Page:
He peoples poetry with the people he never met.
He might have found them but they fell into the space
between the table and the wall and when he looked again
someone had swept them away from under his feet and
they were already in the garbage bag on the corner.
He is a television man on the driest channels, he is only visible when
someone turns the knob and turns up the volume and summons him,
on Saturdays you see static, he appears in an office
in TV man clothes and a bow tie that matches right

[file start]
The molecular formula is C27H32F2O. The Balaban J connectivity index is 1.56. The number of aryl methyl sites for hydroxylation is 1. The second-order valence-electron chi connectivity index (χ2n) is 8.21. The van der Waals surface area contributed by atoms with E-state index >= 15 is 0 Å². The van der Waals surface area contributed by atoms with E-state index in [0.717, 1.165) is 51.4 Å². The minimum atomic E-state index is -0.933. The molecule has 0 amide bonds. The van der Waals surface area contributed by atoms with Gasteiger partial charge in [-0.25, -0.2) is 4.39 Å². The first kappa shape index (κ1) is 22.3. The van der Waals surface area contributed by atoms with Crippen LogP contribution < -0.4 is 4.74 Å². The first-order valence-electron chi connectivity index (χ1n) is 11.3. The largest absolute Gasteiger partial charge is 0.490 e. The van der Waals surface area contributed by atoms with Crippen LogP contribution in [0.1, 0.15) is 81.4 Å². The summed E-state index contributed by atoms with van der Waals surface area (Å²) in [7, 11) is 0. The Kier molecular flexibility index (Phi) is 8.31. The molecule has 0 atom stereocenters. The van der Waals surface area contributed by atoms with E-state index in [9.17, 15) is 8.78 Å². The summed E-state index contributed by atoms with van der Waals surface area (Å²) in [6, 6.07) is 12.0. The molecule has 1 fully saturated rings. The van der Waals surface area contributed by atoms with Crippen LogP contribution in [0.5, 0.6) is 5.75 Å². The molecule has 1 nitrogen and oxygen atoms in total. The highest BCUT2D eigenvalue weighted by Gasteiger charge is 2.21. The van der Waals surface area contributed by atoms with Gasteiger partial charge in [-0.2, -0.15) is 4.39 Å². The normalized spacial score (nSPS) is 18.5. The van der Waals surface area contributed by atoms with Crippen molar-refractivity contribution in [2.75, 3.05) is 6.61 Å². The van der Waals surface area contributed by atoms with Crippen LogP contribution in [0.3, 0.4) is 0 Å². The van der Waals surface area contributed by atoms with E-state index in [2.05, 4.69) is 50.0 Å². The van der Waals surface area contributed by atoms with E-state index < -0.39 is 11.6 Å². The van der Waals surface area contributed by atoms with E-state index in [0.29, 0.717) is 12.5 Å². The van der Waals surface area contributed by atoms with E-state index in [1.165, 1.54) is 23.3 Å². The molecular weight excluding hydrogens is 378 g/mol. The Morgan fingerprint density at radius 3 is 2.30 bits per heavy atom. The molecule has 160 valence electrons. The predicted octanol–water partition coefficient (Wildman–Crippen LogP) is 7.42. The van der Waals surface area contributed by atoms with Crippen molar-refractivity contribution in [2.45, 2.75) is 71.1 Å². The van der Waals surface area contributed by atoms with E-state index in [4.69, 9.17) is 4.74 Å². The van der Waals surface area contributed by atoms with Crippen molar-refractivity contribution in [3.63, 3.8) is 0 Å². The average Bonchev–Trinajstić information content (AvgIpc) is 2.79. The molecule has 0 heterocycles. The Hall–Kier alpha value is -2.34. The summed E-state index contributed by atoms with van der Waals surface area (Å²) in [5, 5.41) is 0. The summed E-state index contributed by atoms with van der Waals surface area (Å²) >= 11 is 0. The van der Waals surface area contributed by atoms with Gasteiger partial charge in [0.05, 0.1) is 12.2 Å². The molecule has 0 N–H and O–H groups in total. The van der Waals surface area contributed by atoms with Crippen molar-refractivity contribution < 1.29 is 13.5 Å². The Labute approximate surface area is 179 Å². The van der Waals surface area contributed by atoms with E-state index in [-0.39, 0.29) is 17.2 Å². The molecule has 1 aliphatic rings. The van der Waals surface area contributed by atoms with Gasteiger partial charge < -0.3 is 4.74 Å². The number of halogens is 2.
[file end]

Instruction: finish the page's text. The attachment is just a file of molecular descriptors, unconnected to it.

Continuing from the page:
and he works too rights and he laughs too loud but no one hears because
the volume is turned down.
Sometimes in crowds he gets nervous and he sweats because the laugh tracks
make him nervous. Sometimes,
behind the ozone smell of static in the halfhouses that
TV men populate, he peoples his poetry
with the people he didn’t meet, but he only knows the wrong words
that he stole from history textbooks and office files and scripts and
children’s rhymes, he files them away in lines for another day so that he can
clearly cross-reference the contours of the flavorless syllables and measure the day
when the national audience demoted him to an extra and a flat face and voice
and five lines and a tie that gets shut off when the commercials come on and is
never seen in technicolor in the movies.